I’m currently reading Erik Brynjolfsson (say that one fast three times…) and Andy McAfee’s brilliant The Second Machine Age, which I highly recommend as an overview of the opportunities and pitfalls of what they call “brilliant technologies.”
While they don’t specifically mention the IoT, I was riveted by one section in which they contrasted current digital innovation with past technologies, using economist Paul Romer‘s term “recombinant innovation”:
“Economic growth occurs whenever people take resources and rearrange them in ways that make them more valuable…. Every generation has perceived the limits to growth that finite resources and undesirable side effects would pose if no new … ideas were discovered. And every generation has underestimated the potential for finding new … ideas. We consistently fail to grasp how many ideas remain to be discovered… Possibilitities do not merely add up, they multiply.” (my emphasis)
I felt like Dr. Pangloss, who was surprised to learn he’d been speaking prose all his life: I realized Romer’s term and definition was a more elegant version of what I’ve written before, especially about IFTTT, about an Essential Truth of the IoT — that sharing data is critical to achieving the IoT’s full potential. IFTTT is a great example of Romer’s argument in practice: individuals are “taking resource and rearrang(ing) them in ways that make them more valuable.” As Brynjolfsson and McAfee write:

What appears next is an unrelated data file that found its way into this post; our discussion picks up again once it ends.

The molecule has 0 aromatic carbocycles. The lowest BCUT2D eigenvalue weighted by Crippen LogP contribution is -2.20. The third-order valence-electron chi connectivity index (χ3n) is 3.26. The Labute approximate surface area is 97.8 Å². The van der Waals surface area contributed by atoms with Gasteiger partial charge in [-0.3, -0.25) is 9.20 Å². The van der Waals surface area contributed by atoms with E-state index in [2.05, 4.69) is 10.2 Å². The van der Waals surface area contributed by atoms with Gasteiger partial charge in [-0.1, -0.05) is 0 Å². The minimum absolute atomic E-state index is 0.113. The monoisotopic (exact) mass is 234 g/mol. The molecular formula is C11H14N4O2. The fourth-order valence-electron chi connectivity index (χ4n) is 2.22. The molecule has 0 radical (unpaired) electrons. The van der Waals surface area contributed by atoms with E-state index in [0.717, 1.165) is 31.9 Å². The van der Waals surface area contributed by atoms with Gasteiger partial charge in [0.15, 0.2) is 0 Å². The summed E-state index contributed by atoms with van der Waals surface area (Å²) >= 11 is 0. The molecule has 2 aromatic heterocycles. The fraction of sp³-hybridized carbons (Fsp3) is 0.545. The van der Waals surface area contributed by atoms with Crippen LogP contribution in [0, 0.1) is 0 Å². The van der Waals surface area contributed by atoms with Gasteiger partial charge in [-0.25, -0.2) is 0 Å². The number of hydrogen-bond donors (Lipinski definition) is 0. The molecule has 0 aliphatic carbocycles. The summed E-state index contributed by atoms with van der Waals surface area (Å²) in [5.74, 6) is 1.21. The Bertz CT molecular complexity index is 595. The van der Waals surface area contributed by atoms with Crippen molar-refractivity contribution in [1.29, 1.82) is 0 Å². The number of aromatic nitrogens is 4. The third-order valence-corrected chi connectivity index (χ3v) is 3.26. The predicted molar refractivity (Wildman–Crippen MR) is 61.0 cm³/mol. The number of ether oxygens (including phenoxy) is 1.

““.. digital innovation is recombinant innovation in its purest form. Each development becomes a building block for future innovations. Progress doesn’t run out; it accumulates. And the digital world doesn’t respect any boundaries. It extends into the physical one, leading to cars and planes that drive themselves, printers that make parts, and so on….We’ll call this the ‘innovation-as-building-block’ view of the world..” (again, my emphasis)
This is such a powerful concept. Think of Legos — not those silly ones that dominate today, where they are so specialized they can only be used in making a specific kit — but the good ol’ basic ones that could be reused in countless ways. It’s why I happen to believe that all the well-thought-out projections on the IoT’s potential size probably are on the low side: there’s simply no way that we can predict now all the creative, life-saving, money-saving, or quality-of-life-enhancing ways the IoT will manifest itself until people within and outside of organizations take new IoT devices and use them in IFTTT-like “Recipes” that would never have occurred to the devices’ creators. But beware: none of this will happen if companies use proprietary standards or don’t open their APIs and other tools to all those who can benefit.